When I'm in a relatively optimistic mood, I start thinking maybe the last few years are proving that something fresh and important is going on in the precincts of innovative fiction. After all, several significant alternative writing celebrations—&NOW and The Writer's Edge among them—have sprung up and seem to be planning on staying around a while. Even the Associated Writing Programs conference, once the bastion of the bland leading the bland, kin to the Bowen essay Carol Novack cites below, has been hosting some energizing panels on innovative prose and some fine alt-readings.
Moreover, this past summer and fall have seen or will see—in addition to a number of exciting new texts from Now What contributors—publication of Thomas Pynchon's new novel, Against the Day (due out 21 November), which spans the two decades or so before World War I, the first titanic rupture of the 20th century; Mark Danielewski's ballsy followup to House of Leaves, called Only Revolutions (September), that takes the shape of a kind of wacked-out roadtrip in which the book (a sort of prose poem, of all things)—reminiscent of Milorad Pavic's love story, The Inner Side of the Wind—is printed on two sides, one telling the story from a male narrator's point of view, the other from a female's; and two of my recent favorites: Shelley Jackson's brilliant Half Life (August), the story of a 28-year-old bisexual, bi-headed narrator who, citing "irreconcilable differences," seeks divorce from her other self by decapitation, and Laird Hunt's wonderfully curious third novel, The Exquisite (September), which is both a response to 9/11 and paean to Manhattan—especially to its seedy, shadowy, cramped, and unhinged Lower East Side, where anything can and does happen. Set shortly after that rip in reality’s fabric half a decade ago, "when the gaping hole … was still fresh, and the air was still stinging everyone’s eyes," the novel conjures a universe that is as much feverscape as city. It is a zone, as one character comments, "of subtle simulacra, of deceptive surfaces, of glib and phantom shimmerings" that "falls under the rubric of the danse macabre."
Put that together with the advent or re-invention of a host of intriguing indie presses (including Chiasmus, Aqueduct, Starcherone, and the others listed to the right), and I start wanting to say, as I did a few days ago in my post about electronic book review's new thread, Fictions Present, that it's beginning to feel a little like a renaissance of experimentation in the U.S.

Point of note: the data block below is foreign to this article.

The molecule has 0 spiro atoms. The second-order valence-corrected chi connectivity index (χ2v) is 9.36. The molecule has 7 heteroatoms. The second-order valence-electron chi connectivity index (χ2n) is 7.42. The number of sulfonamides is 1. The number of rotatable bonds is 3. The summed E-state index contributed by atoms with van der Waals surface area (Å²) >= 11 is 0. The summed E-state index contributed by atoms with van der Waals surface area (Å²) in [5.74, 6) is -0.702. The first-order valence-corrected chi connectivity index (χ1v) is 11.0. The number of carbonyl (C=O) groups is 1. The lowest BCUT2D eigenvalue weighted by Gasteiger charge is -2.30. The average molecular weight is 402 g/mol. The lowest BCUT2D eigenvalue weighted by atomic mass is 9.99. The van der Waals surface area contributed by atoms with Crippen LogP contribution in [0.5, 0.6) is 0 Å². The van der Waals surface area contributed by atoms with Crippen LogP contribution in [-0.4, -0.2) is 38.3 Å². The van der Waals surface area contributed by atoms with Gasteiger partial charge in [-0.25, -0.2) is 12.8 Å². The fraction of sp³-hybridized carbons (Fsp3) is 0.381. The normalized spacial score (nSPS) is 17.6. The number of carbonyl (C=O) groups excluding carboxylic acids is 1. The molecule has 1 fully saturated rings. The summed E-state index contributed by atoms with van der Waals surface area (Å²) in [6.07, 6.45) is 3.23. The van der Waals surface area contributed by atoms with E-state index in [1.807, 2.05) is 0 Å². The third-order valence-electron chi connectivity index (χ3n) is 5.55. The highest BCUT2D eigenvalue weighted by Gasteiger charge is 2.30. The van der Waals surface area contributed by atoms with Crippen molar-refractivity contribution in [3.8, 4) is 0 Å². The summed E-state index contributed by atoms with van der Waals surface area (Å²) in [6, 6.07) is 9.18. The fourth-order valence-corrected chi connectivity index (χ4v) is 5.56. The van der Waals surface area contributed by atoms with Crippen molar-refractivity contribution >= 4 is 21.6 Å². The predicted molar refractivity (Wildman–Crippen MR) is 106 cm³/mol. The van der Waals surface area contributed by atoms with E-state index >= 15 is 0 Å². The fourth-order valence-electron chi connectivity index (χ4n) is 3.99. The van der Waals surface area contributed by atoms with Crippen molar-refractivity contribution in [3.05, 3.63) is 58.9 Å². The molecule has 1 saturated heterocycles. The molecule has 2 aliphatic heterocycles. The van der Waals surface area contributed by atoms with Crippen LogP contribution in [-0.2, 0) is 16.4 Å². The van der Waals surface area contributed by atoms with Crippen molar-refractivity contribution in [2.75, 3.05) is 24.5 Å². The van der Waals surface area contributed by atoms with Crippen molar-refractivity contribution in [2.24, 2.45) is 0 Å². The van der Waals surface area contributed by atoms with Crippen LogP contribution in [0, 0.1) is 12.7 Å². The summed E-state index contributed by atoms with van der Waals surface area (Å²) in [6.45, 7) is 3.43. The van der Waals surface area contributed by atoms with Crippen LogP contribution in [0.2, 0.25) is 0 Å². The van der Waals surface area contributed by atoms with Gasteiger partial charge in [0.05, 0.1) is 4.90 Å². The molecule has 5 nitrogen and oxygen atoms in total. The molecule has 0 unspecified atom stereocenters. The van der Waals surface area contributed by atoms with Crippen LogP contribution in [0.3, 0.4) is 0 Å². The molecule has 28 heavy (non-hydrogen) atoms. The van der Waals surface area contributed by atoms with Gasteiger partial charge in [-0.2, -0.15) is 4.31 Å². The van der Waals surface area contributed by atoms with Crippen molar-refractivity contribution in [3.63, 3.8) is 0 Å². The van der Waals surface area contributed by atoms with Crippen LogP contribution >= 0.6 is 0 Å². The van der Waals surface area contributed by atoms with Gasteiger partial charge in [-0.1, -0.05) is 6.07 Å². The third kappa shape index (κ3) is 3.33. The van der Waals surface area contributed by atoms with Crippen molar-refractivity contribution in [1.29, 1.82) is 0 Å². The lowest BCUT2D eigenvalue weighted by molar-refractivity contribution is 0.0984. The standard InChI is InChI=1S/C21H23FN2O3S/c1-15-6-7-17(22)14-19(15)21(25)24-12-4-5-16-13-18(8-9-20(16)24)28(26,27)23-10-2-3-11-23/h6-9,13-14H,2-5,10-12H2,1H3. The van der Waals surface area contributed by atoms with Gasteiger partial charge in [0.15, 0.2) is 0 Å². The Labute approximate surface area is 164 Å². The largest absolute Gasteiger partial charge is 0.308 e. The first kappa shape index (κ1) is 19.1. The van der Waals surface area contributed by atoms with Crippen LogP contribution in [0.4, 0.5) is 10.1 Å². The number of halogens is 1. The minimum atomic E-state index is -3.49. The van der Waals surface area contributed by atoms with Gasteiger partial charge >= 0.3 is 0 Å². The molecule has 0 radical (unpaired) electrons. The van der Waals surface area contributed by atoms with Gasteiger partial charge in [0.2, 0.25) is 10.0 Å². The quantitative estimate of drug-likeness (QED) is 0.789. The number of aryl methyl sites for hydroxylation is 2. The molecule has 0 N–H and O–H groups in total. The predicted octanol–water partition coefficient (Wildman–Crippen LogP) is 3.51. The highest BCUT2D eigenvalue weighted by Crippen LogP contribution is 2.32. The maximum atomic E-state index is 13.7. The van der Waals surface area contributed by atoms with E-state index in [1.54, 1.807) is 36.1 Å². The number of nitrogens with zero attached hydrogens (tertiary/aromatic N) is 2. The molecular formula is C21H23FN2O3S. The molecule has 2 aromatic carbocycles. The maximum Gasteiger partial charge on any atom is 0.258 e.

Brian Evenson's recent novel, The Open Curtain, which Coffee House brought out last month, adds fuel to this meme's fire. In it, a Mormon teenager named Rudd stumbles across three letters—two from a woman named Anne Korth, and one from his dad who recently committed suicide—that suggest the possibility of a half-brother from a liason between Korth and Rudd’s father. Rudd’s resulting research into that relationship, as well as for a high-school paper he's writing on a nineteenth-century murder of a young woman by the grandson of Brigham Young unfold into a narrative (as the novel’s title suggests) about deception, hidden things, the dark, blank, blurry spaces in meaning, identity, and, finally, existence itself that give the lie to the inflexible vision at the core of conventional religions that can’t bring themselves to accept, as Rudd realizes, that "nothing came unmixed."
Initially, The Open Curtain seems a mimetic departure from Evenson’s earlier avant-gothic fiction. Toward the end of the first of three sections that comprise the novel, however, Rudd begins to experience unnerving blackouts and temporal disruptions that unhinge the apparently traditional narrative tactics at play. The second section jarringly changes point of view to Lyndi, a teenager whose parents have been murdered in a gruesome ritual killing in which Rudd seems to be implicated. As Rudd and she move toward marriage, the narrative further disrupts, and by the third section it becomes clear that each movement in its architectonics has essentially troubled and unwritten the preceding one. The final section flickers between realities, histories, and cleaving selves, transforming what at first may have seemed a traditional murder mystery into a mystery of ontology and epistemology, a novel about undoing "realistic" novels, and an extended investigation into the inexorable violence and blindness shot through Mormon culture.
We have returned, in other words, to all that makes Evenson's fiction so engaging, accomplished, and consequential. In its impulse to investigate the rich possibility spaces between genres, that fiction transforms and extends our notion of what narrative is and what it can be and do. Its clean, understated, even rationalist prose is in constant tension with its transgressive content, its resonant irony and unexpected humor, its unblinking examination of psychological and narratological instability. Evenson's fiction rhymes with that of very few authors, living or dead. It perhaps shares the fierce and absurd stare of a Kafka, the existential and textual undoings of a Beckett, the critifictional and paraliterary engagement with its materials of a Delany.
But at the end of the day it is all its own sprightly menanced thing, and one of the most important projects currently being undertaken on what I want to say this evening seems to be the increasingly ascendant innovative scene.